15. I have to second (or third or whatever) Kat’s recommendation for buying the best coat you can afford since a good one will last. I’ve had my very warm (dressier) peacoat since my sophomore or junior year in high school (over 0 years ago, not to age myself). It’s Calvin Klein and I did get it on clearance at TJ Maxx, but it would have been well worth the money if I had paid full price since it is still my go to winter coat for more casual days. This experience also made it a bit easier for me to invest in a more professional wool calf length coat last winter since I know I’ll wear it for the next 10 plus years. I must also admit that I’m pretty hot natured so my coat needs in terms of warmth may differ from someone who tends to get colder more easily.

  16. Anonymous :

    In a truly cold climate, wear whatever keeps you warm. No one will judge you for being pragmatic, and no one wants to hear whining from the chronically underdressed.
    Threadjack- just interviewed with 3 male law partners. Advice on thank you notes? They all said very similar (nice and positive) things. I feel like men would prefer email but can’t articulate why.

    • Go for e-mail.
      It will get there faster, and they are more likely to a) read it and b) maybe even respond.
      Good luck!

    • NE Attorney :

      Agree on the e-mail (not for men or women, just in general)! By the time a hand-written note gets to a partner, any decision or review may have already been completed.

  17. As an alternative to silk long johns, consider a brand called “Cuddleduds.” They are a little more affordable, but thin, breathable, and undetectable under dress clothes. I wear them under dress slacks frequently in winter and no one’s the wiser. Carried at department stores such as Carson Pirie Scott in the Midwest. I also keep a Cuddleduds cami (one in white, one in black) at my office to add under my outfit if the heat’s not cranked high enough. The fabric is more insulating than your traditional camisole fabric–these are more like thin low-cut tanks.

  18. I have both a calf length plus a knee length coat–the knee length one is slightly lighter material. I also have a rain coat with a lining for the days that it snows and rains simultaneously. To me, it is important to make sure the coat is loose enough you can wear sweaters or jackets under it, and a little variety in color / length is necessary when you wear them every day for 6+ months.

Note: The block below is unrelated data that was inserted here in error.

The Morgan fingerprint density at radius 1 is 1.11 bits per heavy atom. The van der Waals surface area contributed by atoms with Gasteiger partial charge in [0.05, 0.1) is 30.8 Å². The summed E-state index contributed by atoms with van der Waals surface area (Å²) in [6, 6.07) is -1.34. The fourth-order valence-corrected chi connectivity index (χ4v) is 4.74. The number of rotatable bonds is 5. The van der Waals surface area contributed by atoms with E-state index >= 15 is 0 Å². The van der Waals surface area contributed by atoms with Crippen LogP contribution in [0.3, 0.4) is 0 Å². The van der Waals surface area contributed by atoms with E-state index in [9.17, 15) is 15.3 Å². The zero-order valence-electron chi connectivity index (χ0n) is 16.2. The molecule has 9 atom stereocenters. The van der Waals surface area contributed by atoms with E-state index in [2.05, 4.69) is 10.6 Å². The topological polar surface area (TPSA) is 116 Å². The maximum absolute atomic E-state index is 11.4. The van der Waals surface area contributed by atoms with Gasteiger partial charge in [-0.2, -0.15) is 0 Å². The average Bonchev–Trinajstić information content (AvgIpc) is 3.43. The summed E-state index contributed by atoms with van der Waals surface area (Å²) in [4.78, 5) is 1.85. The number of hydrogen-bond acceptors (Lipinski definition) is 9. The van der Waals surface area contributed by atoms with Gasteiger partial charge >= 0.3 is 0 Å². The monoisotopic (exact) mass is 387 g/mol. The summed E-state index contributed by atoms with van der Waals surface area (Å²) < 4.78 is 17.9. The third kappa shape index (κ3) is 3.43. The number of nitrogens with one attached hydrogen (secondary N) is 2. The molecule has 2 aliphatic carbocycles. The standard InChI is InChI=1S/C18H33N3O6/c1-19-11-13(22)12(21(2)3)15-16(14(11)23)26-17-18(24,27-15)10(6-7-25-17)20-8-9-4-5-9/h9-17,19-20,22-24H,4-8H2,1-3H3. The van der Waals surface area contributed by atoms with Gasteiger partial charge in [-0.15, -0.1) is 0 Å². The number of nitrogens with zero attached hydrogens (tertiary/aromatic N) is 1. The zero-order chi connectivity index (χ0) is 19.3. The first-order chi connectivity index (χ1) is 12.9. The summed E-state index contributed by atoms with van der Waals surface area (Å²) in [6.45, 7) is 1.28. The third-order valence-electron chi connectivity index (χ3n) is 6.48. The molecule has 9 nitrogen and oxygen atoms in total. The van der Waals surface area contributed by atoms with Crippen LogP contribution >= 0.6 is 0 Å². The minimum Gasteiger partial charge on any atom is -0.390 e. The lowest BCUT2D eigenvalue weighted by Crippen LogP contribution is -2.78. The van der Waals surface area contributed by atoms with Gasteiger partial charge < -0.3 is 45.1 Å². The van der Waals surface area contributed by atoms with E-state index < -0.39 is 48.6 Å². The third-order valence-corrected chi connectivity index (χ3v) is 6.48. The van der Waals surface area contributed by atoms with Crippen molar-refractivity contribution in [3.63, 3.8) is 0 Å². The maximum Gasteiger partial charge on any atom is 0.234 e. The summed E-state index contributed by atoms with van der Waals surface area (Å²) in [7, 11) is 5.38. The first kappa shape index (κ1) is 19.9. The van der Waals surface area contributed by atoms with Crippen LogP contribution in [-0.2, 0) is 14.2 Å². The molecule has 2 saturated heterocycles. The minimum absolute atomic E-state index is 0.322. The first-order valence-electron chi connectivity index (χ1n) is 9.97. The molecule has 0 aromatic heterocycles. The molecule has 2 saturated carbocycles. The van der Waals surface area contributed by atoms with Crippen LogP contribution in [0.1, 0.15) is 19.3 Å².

I also have a variety of scarves and shawls, some a bit dressy and others more casual and fun–never wear a hat, mostly because I can’t stand anything on my head.

    Glove are essential, they need to be warm, suitable for driving but don’t need to match your coat as long as they don’t clash. Should also be inexpensive so you are not too upset when you inevitably lose them. This year, I am looking at gloves with either a small pad on the index finger or without a finger tip on the index finger to support so I can read e-mail on my phone with my gloves on. Not a great look, perhaps, but I predict a fashion that will have staying power!

  19. My thoughts (as a MN native, now in Chicago, who went to school in NC and lived with people who thought it was cold when it was 50 degrees): If you are living in a place where it can get cold enough that your can feel your eyelids start to freeze together when you step outside, people aren’t going to be as concerned with how professional you look while getting to and from work. And frankly, at that point, you probably won’t care either. Having said that, there are lots of options for looking professional while still staying warm.

    I think it’s really important to remember that when it gets cold a scarf, gloves, and (for me at least) a hat are a must. Ear muffs can be an option if you want to at least keep your ears warm but don’t want to deal with hat head. I’m a mittens fan myself, but admit that gloves probably look classier. Personally, I think it’s better to wear a hat or earmuffs than to come into the office with bright red ears that don’t go away for half of an hour.

    If you’re living anywhere where they salt the sidewalks/roads, I would be careful about wearing anything but non-work boots to work. Change shoes when you get there. Salt will do a serious number on your shoes (and you’ll get a salt line on your pants if the hem gets wet), and at least in Chicago, there tend to be gigantic slush puddles at many of the crosswalks. I hate having wet feet, so I often have an extra pair of socks with me during the winter as well.